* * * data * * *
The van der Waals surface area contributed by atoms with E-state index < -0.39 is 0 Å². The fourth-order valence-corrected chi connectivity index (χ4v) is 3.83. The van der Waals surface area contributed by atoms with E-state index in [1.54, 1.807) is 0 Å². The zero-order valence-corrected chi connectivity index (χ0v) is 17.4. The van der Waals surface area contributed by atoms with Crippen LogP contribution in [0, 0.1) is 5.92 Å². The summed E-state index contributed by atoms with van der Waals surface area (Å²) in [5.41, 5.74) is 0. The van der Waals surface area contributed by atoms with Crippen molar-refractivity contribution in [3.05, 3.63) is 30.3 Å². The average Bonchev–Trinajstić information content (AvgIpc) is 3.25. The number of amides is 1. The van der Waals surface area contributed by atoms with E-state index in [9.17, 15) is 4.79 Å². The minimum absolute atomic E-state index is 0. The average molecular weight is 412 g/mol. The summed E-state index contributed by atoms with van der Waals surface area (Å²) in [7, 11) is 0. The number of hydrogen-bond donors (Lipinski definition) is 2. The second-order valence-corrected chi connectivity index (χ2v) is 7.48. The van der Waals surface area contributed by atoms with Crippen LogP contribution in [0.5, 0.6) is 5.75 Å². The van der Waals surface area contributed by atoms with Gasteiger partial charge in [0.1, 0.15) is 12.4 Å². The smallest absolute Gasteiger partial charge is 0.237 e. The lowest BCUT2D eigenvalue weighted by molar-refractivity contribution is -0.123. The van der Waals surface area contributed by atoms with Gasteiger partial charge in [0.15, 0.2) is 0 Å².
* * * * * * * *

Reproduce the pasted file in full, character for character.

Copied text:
The van der Waals surface area contributed by atoms with E-state index < -0.39 is 0 Å². The fourth-order valence-corrected chi connectivity index (χ4v) is 3.83. The van der Waals surface area contributed by atoms with E-state index in [1.54, 1.807) is 0 Å². The zero-order valence-corrected chi connectivity index (χ0v) is 17.4. The van der Waals surface area contributed by atoms with Crippen LogP contribution in [0, 0.1) is 5.92 Å². The summed E-state index contributed by atoms with van der Waals surface area (Å²) in [5.41, 5.74) is 0. The van der Waals surface area contributed by atoms with Crippen molar-refractivity contribution in [3.05, 3.63) is 30.3 Å². The average Bonchev–Trinajstić information content (AvgIpc) is 3.25. The number of amides is 1. The van der Waals surface area contributed by atoms with E-state index in [9.17, 15) is 4.79 Å². The minimum absolute atomic E-state index is 0. The average molecular weight is 412 g/mol. The summed E-state index contributed by atoms with van der Waals surface area (Å²) in [7, 11) is 0. The number of hydrogen-bond donors (Lipinski definition) is 2. The second-order valence-corrected chi connectivity index (χ2v) is 7.48. The van der Waals surface area contributed by atoms with Crippen LogP contribution in [0.5, 0.6) is 5.75 Å². The van der Waals surface area contributed by atoms with Gasteiger partial charge in [0.1, 0.15) is 12.4 Å². The smallest absolute Gasteiger partial charge is 0.237 e. The lowest BCUT2D eigenvalue weighted by molar-refractivity contribution is -0.123. The van der Waals surface area contributed by atoms with Gasteiger partial charge in [0.15, 0.2) is 0 Å².